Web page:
Wednesday, December 26, 2012

Books I Loved This Year

by Sandra Parshall

I’m not sure what it says about my reading taste that two of my favorite 2012 novels were a massive historical about a cold political schemer in Henry VIII’s court and a merciless, thoroughly modern drama about a high school cheerleading squad.

Hilary Mantel’s Bring Up the Bodies is the sequel to the extraordinary Wolf Hall. It continues the story of Thomas Cromwell, first Earl of Essex, a man of low birth who rose to become Henry VIII’s chief minister and to play an indispensable role in England’s break with the Catholic Church. Mantel tells the story from Cromwell’s point of view, in a sly, wry, witty voice that I suspect has made most readers like the man despite his sometimes reprehensible behavior.

Dare Me by Megan Abbott is something completely different. High school, as we all know, is a universe apart, inhabited by not-quite-adults whose clique-dominated lives barely intersect with their parents’ world. Athletes and cheerleaders reign supreme, and each group has its anointed leader. In Dare Me, the power structure within the cheerleader squad begins to wobble when a young, attractive female coach named Colette takes charge and challenges the queen bee status of head cheerleader Beth. Addy, Beth’s longtime sidekick, gets caught between Beth and the coach in a little war that eventually turns lethal. Nobody on the planet writes about adolescent girls with a clearer eye than Megan Abbott does. This is a terrifying, pitch-perfect psychological drama, and the author pulls it off with no onstage violence.

While Megan Abbott enthralls the reader by drilling deep into the psyches of her characters, Gillian Flynn keeps pages turning with misdirection and outright deception in Gone Girl. Published in June, Gone Girl is still riding high on bestseller lists in the U.S. and around the world. Why? The husband and wife protagonists are both unsympathetic. Anyone who has read a lot of suspense will figure out what’s happening long before the end. But I kept on reading, pulled along by Flynn’s sharp prose and her surefootedness on tricky ground.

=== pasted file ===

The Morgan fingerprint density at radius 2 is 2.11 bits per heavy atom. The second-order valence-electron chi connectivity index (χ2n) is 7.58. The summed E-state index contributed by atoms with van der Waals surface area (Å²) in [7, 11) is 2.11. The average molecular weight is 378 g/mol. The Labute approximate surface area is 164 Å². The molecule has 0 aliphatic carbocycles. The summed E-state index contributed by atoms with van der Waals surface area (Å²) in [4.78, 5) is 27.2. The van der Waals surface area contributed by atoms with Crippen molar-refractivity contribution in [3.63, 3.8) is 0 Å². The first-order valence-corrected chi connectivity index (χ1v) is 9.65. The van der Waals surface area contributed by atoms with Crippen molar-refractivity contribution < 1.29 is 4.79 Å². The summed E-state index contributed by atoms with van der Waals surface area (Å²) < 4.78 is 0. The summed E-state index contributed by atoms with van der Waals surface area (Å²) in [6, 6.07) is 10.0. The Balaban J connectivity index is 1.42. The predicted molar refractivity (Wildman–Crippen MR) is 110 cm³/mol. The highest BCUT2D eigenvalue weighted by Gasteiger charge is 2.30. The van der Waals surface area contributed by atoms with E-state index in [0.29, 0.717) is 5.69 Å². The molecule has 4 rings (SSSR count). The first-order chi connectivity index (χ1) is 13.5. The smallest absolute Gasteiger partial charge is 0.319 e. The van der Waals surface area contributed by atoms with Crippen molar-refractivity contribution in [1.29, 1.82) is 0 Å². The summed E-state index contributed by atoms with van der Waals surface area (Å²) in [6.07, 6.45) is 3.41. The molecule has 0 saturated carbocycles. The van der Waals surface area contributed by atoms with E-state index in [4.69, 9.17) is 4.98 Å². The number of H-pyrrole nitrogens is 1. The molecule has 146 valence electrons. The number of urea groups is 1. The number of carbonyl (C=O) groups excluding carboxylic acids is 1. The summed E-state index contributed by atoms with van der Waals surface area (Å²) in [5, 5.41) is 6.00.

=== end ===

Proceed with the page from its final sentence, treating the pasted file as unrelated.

One book I loved that didn't get nearly enough attention from readers was So Much Pretty, an absorbing debut novel by Cara Hoffman. Stacy Flynn, a young journalist looking for a big break, moves to the rural, insular New York community of Haedon to investigate the effect on the environment of the area's main employer, a dairy farm. But she is drawn into the mysterious disappearance of a local girl and begins trying to fill in the blanks in the girl's past. Hoffman creates and sustains an atmosphere heavy with menace and secrets, and she turns the countryside of upstate New York into a toxic trap for natives and visitors alike.

I read
Sister by Rosamund Lupton early this year, but it was published in 2011. A simple plot description -- it's about a woman searching out the truth behind her beloved younger sister’s supposed suicide -- makes it sound like a hackneyed amateur sleuth tale, but Sister is much more than that. Like Abbott, Lupton explores characters and their relationships more deeply than most mystery writers would ever try to.

This year I read (or, more often, listened to) a number of Scandinavian crime novels, and I suppose I have Stieg Larsson to thank for that. I found Larsson’s “Girl” novels almost unreadable, but their popularity in the U.S. opened the door to American publication for other authors from that part of the world. I enjoyed The Hypnotist and The Nightmare by Lars Keplar (a husband-wife writing team), 1222 by Anne Holt, The Caller by Karin Fossum, and especially The Stonecutter by Camilla Lackberg, a wonderful Swedish writer I discovered last year with The Ice Princess.

Other books by favorite writers I enjoyed this year were The Buzzard Table by Margaret Maron, Catch Me by Lisa Gardner, The Pain Nurse by Jon Talton, Mad River by John Sandford, Trust Your Eyes by Linwood Barclay, The Crime of Julian Wells by Thomas H. Cook, and Say You’re Sorry by Michael Robotham.